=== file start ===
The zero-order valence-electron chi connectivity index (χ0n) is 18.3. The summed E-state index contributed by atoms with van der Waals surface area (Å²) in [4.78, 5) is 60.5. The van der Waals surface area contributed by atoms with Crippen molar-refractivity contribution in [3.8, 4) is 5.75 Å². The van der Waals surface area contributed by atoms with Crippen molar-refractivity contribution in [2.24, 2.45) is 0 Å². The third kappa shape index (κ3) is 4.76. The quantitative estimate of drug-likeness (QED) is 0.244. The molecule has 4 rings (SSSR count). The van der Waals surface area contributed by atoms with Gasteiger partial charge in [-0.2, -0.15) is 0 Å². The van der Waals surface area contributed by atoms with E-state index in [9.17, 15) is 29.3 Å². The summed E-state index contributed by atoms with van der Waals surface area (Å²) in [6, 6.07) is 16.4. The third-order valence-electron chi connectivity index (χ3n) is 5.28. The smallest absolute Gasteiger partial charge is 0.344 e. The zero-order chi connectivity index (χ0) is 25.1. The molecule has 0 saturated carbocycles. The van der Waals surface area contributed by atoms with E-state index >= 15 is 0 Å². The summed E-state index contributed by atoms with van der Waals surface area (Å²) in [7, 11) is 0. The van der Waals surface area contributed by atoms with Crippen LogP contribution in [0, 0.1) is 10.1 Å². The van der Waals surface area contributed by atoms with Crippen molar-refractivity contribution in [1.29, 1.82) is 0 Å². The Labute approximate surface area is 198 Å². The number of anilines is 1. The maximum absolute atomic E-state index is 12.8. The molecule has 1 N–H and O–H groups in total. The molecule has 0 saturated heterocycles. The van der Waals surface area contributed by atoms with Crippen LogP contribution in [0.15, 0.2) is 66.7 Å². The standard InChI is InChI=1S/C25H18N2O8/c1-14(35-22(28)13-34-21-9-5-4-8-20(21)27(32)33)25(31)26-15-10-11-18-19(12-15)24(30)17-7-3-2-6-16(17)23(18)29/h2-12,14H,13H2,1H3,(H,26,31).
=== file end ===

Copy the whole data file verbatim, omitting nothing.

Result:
The zero-order valence-electron chi connectivity index (χ0n) is 18.3. The summed E-state index contributed by atoms with van der Waals surface area (Å²) in [4.78, 5) is 60.5. The van der Waals surface area contributed by atoms with Crippen molar-refractivity contribution in [3.8, 4) is 5.75 Å². The van der Waals surface area contributed by atoms with Crippen molar-refractivity contribution in [2.24, 2.45) is 0 Å². The third kappa shape index (κ3) is 4.76. The quantitative estimate of drug-likeness (QED) is 0.244. The molecule has 4 rings (SSSR count). The van der Waals surface area contributed by atoms with Gasteiger partial charge in [-0.2, -0.15) is 0 Å². The van der Waals surface area contributed by atoms with E-state index in [9.17, 15) is 29.3 Å². The summed E-state index contributed by atoms with van der Waals surface area (Å²) in [6, 6.07) is 16.4. The third-order valence-electron chi connectivity index (χ3n) is 5.28. The smallest absolute Gasteiger partial charge is 0.344 e. The zero-order chi connectivity index (χ0) is 25.1. The molecule has 0 saturated carbocycles. The van der Waals surface area contributed by atoms with E-state index >= 15 is 0 Å². The summed E-state index contributed by atoms with van der Waals surface area (Å²) in [7, 11) is 0. The van der Waals surface area contributed by atoms with Crippen LogP contribution in [0, 0.1) is 10.1 Å². The van der Waals surface area contributed by atoms with Crippen molar-refractivity contribution in [1.29, 1.82) is 0 Å². The Labute approximate surface area is 198 Å². The number of anilines is 1. The maximum absolute atomic E-state index is 12.8. The molecule has 1 N–H and O–H groups in total. The molecule has 0 saturated heterocycles. The van der Waals surface area contributed by atoms with Crippen LogP contribution in [0.15, 0.2) is 66.7 Å². The standard InChI is InChI=1S/C25H18N2O8/c1-14(35-22(28)13-34-21-9-5-4-8-20(21)27(32)33)25(31)26-15-10-11-18-19(12-15)24(30)17-7-3-2-6-16(17)23(18)29/h2-12,14H,13H2,1H3,(H,26,31).